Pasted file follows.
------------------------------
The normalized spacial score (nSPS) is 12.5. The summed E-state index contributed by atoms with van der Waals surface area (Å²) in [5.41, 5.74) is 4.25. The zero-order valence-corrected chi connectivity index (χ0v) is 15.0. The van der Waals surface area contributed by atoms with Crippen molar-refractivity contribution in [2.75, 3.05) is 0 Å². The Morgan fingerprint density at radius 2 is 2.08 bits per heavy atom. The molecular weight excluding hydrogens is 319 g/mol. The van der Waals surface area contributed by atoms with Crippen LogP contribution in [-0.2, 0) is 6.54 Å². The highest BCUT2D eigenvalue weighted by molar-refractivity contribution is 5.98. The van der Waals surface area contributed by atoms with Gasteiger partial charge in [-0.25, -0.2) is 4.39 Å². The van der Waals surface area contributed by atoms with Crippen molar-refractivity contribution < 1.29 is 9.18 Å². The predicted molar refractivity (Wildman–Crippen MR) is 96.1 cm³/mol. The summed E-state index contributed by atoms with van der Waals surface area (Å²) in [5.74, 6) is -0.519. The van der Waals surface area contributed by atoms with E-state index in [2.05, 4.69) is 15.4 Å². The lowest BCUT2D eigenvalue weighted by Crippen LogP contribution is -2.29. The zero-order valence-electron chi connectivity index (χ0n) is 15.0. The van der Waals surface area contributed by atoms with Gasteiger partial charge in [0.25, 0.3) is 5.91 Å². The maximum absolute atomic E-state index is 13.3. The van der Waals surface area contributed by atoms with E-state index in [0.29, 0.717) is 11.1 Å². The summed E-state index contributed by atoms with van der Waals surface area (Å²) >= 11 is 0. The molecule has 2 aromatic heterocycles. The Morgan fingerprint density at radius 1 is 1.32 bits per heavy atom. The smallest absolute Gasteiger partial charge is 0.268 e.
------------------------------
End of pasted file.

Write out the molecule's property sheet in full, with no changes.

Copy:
The normalized spacial score (nSPS) is 12.5. The summed E-state index contributed by atoms with van der Waals surface area (Å²) in [5.41, 5.74) is 4.25. The zero-order valence-corrected chi connectivity index (χ0v) is 15.0. The van der Waals surface area contributed by atoms with Crippen molar-refractivity contribution in [2.75, 3.05) is 0 Å². The Morgan fingerprint density at radius 2 is 2.08 bits per heavy atom. The molecular weight excluding hydrogens is 319 g/mol. The van der Waals surface area contributed by atoms with Crippen LogP contribution in [-0.2, 0) is 6.54 Å². The highest BCUT2D eigenvalue weighted by molar-refractivity contribution is 5.98. The van der Waals surface area contributed by atoms with Gasteiger partial charge in [-0.25, -0.2) is 4.39 Å². The van der Waals surface area contributed by atoms with Crippen molar-refractivity contribution < 1.29 is 9.18 Å². The predicted molar refractivity (Wildman–Crippen MR) is 96.1 cm³/mol. The summed E-state index contributed by atoms with van der Waals surface area (Å²) in [5.74, 6) is -0.519. The van der Waals surface area contributed by atoms with E-state index in [2.05, 4.69) is 15.4 Å². The lowest BCUT2D eigenvalue weighted by Crippen LogP contribution is -2.29. The zero-order valence-electron chi connectivity index (χ0n) is 15.0. The van der Waals surface area contributed by atoms with Gasteiger partial charge in [0.25, 0.3) is 5.91 Å². The maximum absolute atomic E-state index is 13.3. The van der Waals surface area contributed by atoms with E-state index in [0.29, 0.717) is 11.1 Å². The summed E-state index contributed by atoms with van der Waals surface area (Å²) >= 11 is 0. The molecule has 2 aromatic heterocycles. The Morgan fingerprint density at radius 1 is 1.32 bits per heavy atom. The smallest absolute Gasteiger partial charge is 0.268 e.